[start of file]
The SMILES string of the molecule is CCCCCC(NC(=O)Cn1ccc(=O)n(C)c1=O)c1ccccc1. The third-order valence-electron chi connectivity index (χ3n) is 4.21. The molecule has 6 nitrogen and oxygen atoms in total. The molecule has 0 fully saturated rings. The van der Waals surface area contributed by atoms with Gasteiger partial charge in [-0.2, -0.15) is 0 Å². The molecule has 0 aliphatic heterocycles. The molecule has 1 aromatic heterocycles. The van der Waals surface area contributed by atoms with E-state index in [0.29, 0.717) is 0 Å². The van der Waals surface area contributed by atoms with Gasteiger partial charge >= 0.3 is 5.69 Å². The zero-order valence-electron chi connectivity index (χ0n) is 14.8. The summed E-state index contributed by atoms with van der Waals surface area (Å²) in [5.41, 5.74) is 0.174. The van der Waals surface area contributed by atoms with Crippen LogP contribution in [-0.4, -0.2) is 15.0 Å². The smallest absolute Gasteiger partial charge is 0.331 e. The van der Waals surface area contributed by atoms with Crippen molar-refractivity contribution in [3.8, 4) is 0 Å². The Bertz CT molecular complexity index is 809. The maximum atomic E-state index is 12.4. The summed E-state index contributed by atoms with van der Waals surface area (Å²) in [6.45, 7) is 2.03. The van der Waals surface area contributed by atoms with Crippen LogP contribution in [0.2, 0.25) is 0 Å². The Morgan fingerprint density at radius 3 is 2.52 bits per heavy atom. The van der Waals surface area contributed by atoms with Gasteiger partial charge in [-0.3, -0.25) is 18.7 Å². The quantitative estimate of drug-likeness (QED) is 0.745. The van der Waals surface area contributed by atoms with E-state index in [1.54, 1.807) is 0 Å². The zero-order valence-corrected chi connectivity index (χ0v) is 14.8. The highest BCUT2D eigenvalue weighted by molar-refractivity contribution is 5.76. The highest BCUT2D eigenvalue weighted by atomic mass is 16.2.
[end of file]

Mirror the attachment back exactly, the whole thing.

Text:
The SMILES string of the molecule is CCCCCC(NC(=O)Cn1ccc(=O)n(C)c1=O)c1ccccc1. The third-order valence-electron chi connectivity index (χ3n) is 4.21. The molecule has 6 nitrogen and oxygen atoms in total. The molecule has 0 fully saturated rings. The van der Waals surface area contributed by atoms with Gasteiger partial charge in [-0.2, -0.15) is 0 Å². The molecule has 0 aliphatic heterocycles. The molecule has 1 aromatic heterocycles. The van der Waals surface area contributed by atoms with E-state index in [0.29, 0.717) is 0 Å². The van der Waals surface area contributed by atoms with Gasteiger partial charge >= 0.3 is 5.69 Å². The zero-order valence-electron chi connectivity index (χ0n) is 14.8. The summed E-state index contributed by atoms with van der Waals surface area (Å²) in [5.41, 5.74) is 0.174. The van der Waals surface area contributed by atoms with Crippen LogP contribution in [-0.4, -0.2) is 15.0 Å². The smallest absolute Gasteiger partial charge is 0.331 e. The van der Waals surface area contributed by atoms with Crippen molar-refractivity contribution in [3.8, 4) is 0 Å². The Bertz CT molecular complexity index is 809. The maximum atomic E-state index is 12.4. The summed E-state index contributed by atoms with van der Waals surface area (Å²) in [6.45, 7) is 2.03. The van der Waals surface area contributed by atoms with Crippen LogP contribution in [0.2, 0.25) is 0 Å². The Morgan fingerprint density at radius 3 is 2.52 bits per heavy atom. The van der Waals surface area contributed by atoms with Gasteiger partial charge in [-0.3, -0.25) is 18.7 Å². The quantitative estimate of drug-likeness (QED) is 0.745. The van der Waals surface area contributed by atoms with E-state index in [1.54, 1.807) is 0 Å². The zero-order valence-corrected chi connectivity index (χ0v) is 14.8. The highest BCUT2D eigenvalue weighted by molar-refractivity contribution is 5.76. The highest BCUT2D eigenvalue weighted by atomic mass is 16.2.